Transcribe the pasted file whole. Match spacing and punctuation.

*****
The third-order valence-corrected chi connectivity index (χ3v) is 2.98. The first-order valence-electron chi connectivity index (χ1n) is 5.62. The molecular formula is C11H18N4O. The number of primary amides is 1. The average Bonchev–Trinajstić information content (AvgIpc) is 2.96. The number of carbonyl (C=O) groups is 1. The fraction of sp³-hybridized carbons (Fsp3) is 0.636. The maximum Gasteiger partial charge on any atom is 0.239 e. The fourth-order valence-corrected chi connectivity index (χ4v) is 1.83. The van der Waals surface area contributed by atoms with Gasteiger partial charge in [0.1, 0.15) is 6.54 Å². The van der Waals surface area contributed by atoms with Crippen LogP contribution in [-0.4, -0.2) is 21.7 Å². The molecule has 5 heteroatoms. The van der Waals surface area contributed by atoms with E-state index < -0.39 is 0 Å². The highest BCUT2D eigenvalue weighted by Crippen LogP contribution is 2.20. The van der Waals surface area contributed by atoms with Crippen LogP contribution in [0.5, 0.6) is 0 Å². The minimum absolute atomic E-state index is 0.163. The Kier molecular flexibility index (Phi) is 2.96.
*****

The third-order valence-corrected chi connectivity index (χ3v) is 2.98. The first-order valence-electron chi connectivity index (χ1n) is 5.62. The molecular formula is C11H18N4O. The number of primary amides is 1. The average Bonchev–Trinajstić information content (AvgIpc) is 2.96. The number of carbonyl (C=O) groups is 1. The fraction of sp³-hybridized carbons (Fsp3) is 0.636. The maximum Gasteiger partial charge on any atom is 0.239 e. The fourth-order valence-corrected chi connectivity index (χ4v) is 1.83. The van der Waals surface area contributed by atoms with Gasteiger partial charge in [0.1, 0.15) is 6.54 Å². The van der Waals surface area contributed by atoms with Crippen LogP contribution in [-0.4, -0.2) is 21.7 Å². The molecule has 5 heteroatoms. The van der Waals surface area contributed by atoms with E-state index < -0.39 is 0 Å². The highest BCUT2D eigenvalue weighted by Crippen LogP contribution is 2.20. The van der Waals surface area contributed by atoms with Crippen LogP contribution in [0.5, 0.6) is 0 Å². The minimum absolute atomic E-state index is 0.163. The Kier molecular flexibility index (Phi) is 2.96.